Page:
Worldwide tax proposed on Indians not paying tax in any other country
Indians residing in foreign countries were in for a shock when they learnt of a proposal under Budget 2020, which mentions that an Indian citizen – not liable to pay tax in any other country – shall be deemed to be resident in India and hence “liable to tax.”
The Finance Bill 2020 proposes to subject these “stateless persons” to worldwide tax.
Deeming such people who aren’t liable to tax in any other country and considering them as resident in India would mean that they would have to pay a tax ranging from 5 to 42.7 per cent on their global income, even though they do not enjoy any benefits in the country nor earn any income from India.
Rationale for tax
Explaining the reason for introducing this tax, the memorandum to the Budget 2020 mentions, “Tax laws should not encourage a situation where a person is not liable to tax in any country…particularly in the light of current development in the global tax environment where avenues for double non-taxation are being systematically closed.”
This would have repercussions on citizens residing in countries such as the UAE (Nil Income Tax, 5 per cent VAT introduced in 2018), Muscat and Monacco and aren’t liable to pay tax in those countries.
“Those employed in Merchant Navy too would be impacted by the move as they aren’t stationed in any particular country,” says Ameet Patel, partner at Manohar Chowdhry & Associates.
It is worth noting here that non-resident Indians living in the US, Canada, Singapore and Hong Kong already have worldwide tax in place or have taxation treaties in place with India.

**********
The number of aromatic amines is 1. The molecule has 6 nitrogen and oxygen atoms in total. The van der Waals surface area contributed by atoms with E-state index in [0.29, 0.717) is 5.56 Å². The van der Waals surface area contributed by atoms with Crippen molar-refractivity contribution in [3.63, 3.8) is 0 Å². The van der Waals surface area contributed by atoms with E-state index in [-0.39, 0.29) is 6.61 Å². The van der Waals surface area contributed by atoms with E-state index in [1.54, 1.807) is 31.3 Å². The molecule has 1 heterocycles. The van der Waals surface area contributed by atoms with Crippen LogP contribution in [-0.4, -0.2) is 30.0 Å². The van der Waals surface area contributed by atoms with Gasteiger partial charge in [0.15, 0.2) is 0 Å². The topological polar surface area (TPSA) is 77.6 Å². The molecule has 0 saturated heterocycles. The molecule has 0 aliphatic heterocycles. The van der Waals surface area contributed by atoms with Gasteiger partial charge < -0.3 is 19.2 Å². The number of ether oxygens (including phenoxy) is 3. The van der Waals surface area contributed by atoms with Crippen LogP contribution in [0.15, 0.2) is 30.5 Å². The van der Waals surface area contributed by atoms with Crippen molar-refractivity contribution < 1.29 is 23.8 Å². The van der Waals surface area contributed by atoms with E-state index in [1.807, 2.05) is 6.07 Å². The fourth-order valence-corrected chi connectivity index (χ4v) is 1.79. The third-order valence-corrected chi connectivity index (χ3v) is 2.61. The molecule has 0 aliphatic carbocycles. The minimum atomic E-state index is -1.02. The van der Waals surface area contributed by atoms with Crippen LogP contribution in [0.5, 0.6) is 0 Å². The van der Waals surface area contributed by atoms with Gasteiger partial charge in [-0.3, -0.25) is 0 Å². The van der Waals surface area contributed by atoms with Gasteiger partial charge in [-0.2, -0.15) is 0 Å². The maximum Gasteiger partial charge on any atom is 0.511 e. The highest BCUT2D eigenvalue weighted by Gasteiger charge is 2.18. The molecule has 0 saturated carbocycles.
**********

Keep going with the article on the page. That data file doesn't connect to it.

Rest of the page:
“India follows a residency-based tax regime and not a source-based tax regime. Hence, any income earned by Indian-passport holders would be liable to be taxed, even though it was earned somewhere else, unless there is a tax-avoidance treaty in place. The proposal has been introduced to tax a person who is juggling between different countries to avoid tax. However, faulty drafting of the amendment would lead to implications on Indian citizens who travel on work permits to countries such as Dubai, which has a zero tax regime,” says chartered accountant Paras Savla.
It should be clarified here that ‘liable to tax’ doesn’t mean you will actually be taxed. But it would definitely force Indian passport holders to clarify their position and prove why they shouldn’t be subjected to tax in India at the prevalent slab rates even though they have been earning income abroad, purely because they haven’t been paying tax in any country.
“This creates room for disputes. The clause has once again brought to the forefront the meaning of the words ‘liable to tax,’ particularly in cases where the countries do not impose personal tax such as the UAE,” says Suresh Surana, founder RSM India.
Clarification from the government is awaited, apart from a brief remark in the press conference by Finance Minister Nirmala Sitharaman, “NRI Tax should be seen in the context of citizens of this country.”
NRIs however, saw a welcome announcement in terms of interest payment made to them on investments in bonds including Municipal Bonds, which would be offered at a concessional withholding rate of 5 per cent until June 30, 2023.
Non-resident Indians were even exempted from filing income tax returns in India if their total income consisted of dividend or interest income, royalty or fees for technical service and certain TDS income.Persons of Indian origin or those holding Indian passports need to now ensure a stay of less than 120 days during a year as against 182 days earlier.